Leto

Russia (2018) Dir. Kirill Serebrennikov

It’s a long way to the top if you want to rock and roll, unless you are living in Communist Russia in the 1980s in which case, it is a very long way to the top but only if the Party approves of your lyrics first. After all, it’s not like music ever brought about rebellion or social change or anything…

Back in the summer of 1981, the only place musicians, successful or starting out, could play to live crowds was the state run Leningrad Rock Club, where punters were forced to sit calmly in their chairs under the watchful eye of KGB enforcers a their heroes bashed out their latest state approved ditties. Punk had belatedly arrived on Soviet soil but was so far an underground attraction only.

The big star at this time was Mike Naumenko (Roman Bilyk) and his band Zoopark. During a beach party, his friend, Punk (Alexander Gorchilin) invited two young musicians along, Viktor Tsoi (Teo Yoo) and Leonid (Filipp Avdeev), to sing their songs. Mike is immediately taken with Viktor’s lyrics and offers to help him with his career. Someone else also taken with Viktor for a different reason is Mike’s girlfriend Natacha (Irina Starshenbaum).

Leto, the Russian for “Summer”, doesn’t offer much in the way of musical connotations with its title but was it does offer is a rare insight into the underground Soviet rock scene of the 1980s, as well as introducing two legends of the scene to international audiences. Kirill Serebrennikov’s audacious and cheeky musical is a fantasised biopic of  Viktor Tsoi of the band Kino, and Mike Naumenko without being a proper biopic – largely due to the central plot of Naumenko helping Tsoi being untrue.

Serebrennikov’s audacity shines in other areas, most obviously in the presentation – an almost entirely black and white film with some splashes of colour, and classic punk and alternate rock songs being sung by background characters because why not? Throw in some MTV style animation and a fourth wall-breaking narrator named Skeptic (Aleksandr Kuznetsov) and you have a suitably subversive opus on your hands.

With the likelihood of the true stories of Tsoi and Naumenko being unknown to audiences outside of Russia being very high, there is every chance Serebrennikov’s narrative will be considered gospel, despite the disclaimer at the end explicitly stating otherwise. Local viewers might be more forgiving to see these two immortalised in film and consider the cross over Serebrennikov posits as a dream collaboration they never got to see.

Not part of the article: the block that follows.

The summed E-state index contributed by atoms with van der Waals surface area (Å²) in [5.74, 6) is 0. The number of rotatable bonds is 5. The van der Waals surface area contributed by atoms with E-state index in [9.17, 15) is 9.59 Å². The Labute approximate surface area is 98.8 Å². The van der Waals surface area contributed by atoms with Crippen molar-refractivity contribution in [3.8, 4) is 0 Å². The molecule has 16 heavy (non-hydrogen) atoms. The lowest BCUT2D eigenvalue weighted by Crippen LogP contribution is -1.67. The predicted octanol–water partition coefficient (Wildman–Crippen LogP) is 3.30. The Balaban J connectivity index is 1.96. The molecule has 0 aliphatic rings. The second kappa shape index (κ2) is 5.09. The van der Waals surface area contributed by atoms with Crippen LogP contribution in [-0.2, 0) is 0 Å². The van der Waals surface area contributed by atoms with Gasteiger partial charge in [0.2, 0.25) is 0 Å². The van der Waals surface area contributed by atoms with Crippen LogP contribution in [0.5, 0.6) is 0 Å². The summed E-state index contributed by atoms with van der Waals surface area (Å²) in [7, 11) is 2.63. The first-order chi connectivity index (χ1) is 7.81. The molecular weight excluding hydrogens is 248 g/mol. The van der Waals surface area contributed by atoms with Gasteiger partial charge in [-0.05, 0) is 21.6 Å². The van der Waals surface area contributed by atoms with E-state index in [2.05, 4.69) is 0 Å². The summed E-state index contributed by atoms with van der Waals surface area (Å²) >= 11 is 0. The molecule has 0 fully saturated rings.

As most music biopics or films about the music business tend to follow the usual rags to riches, rock and roll excess formula, Leto only dabbles in minor elements of this, possibly as being a rock star in Russia isn’t quite as glamorous and glitzy as it is in the west. There are no mansions, flash cars, groupies, and entourages for Naumenko, he’s as normal as can be; even the drink and drugs aspect is downplayed and hardly a factor.

Driving Naumenko, Tsoi and others is purely music, something the economy of the black and white photography heightens in reflecting the simplicity of the guitars and vocals genesis of their classic songs. Had this been a glossy full colour affair, I doubt we would have got the same feeling of earnestness and passion these guys put into the music, and as it transpires their lyrics.

Naumenko’s being older (at just 26) means he was weaned on Dylan, Bowie, Bolan, Lou Reed, and others – in fact, he was known for translating their lyrics, and keeping the basic melody enough to avoid plagiarism – whilst Tsoi was influenced by the energy and angry lyrics of punk as much as he was Naumenko (in this story at least). Tosi was the voice of the new generation in Naumenko’s estimation, reflecting the frustrations of the Russian youth but wording it in a way that wouldn’t upset the Party censors.

Meanwhile, Natacha is smitten with Tsoi’s quiet, sensitive songwriter aura which sits in contrast to Naumenko’s broodier but louder personality. As mother to their son, Natacha has a lot at stake if she acts on her impulses, but out of respect, she ask for Namenko’s permission to kiss Viktor, which he grants. He doesn’t want to lose Natacha but he also wants to continue to nurture Tsoi’s career, having got him a record deal and a spot at the club.

Rock and Roll isn’t meant to be this considerate, but then again this didn’t happen, as Skeptic is often on hand to explain with a placard at the end of a particular chaotic and fanciful episode. A scene on a train when Punk is beaten up by two KGB agents then runs wild singing Psycho Killer didn’t happen; nor did a bus full of people serenade Tsoi and Natacha with Iggy Pop’s The Passenger, or the crowd at the club defy orders and go wild to the music.

Viewers of a certain age will enjoy the soundtrack featuring cuts by Bowie, T-Rex, et al, though mileage will vary regarding the offbeat interpretations of their works, like the abstruse reading of Reed’s Perfect Day. But punk was about challenging convention, so it is hard to complain about how Serebrennikov uses these songs here.

Sadly, neither Tsoi or Naumenko got to see this tribute to them – Tsoi died in 1990 aged 28 in a car accident, Naumenko from cerebral haemorrhage aged 36 a year later. The foundation of the film’s script is based on the recollections of the real Natacha, though the fictitious affair with Tsoi angered some of Naumenko’s former bandmates, garnering the film some controversy before its release.

I doubt this will have any bearing on how Leto is received by foreign audiences – it’s not as if Hollywood biopic have never deviated from the facts – but if you want a spirited, visually different music film experience, and a lesson in Russian rock history, give this a spin!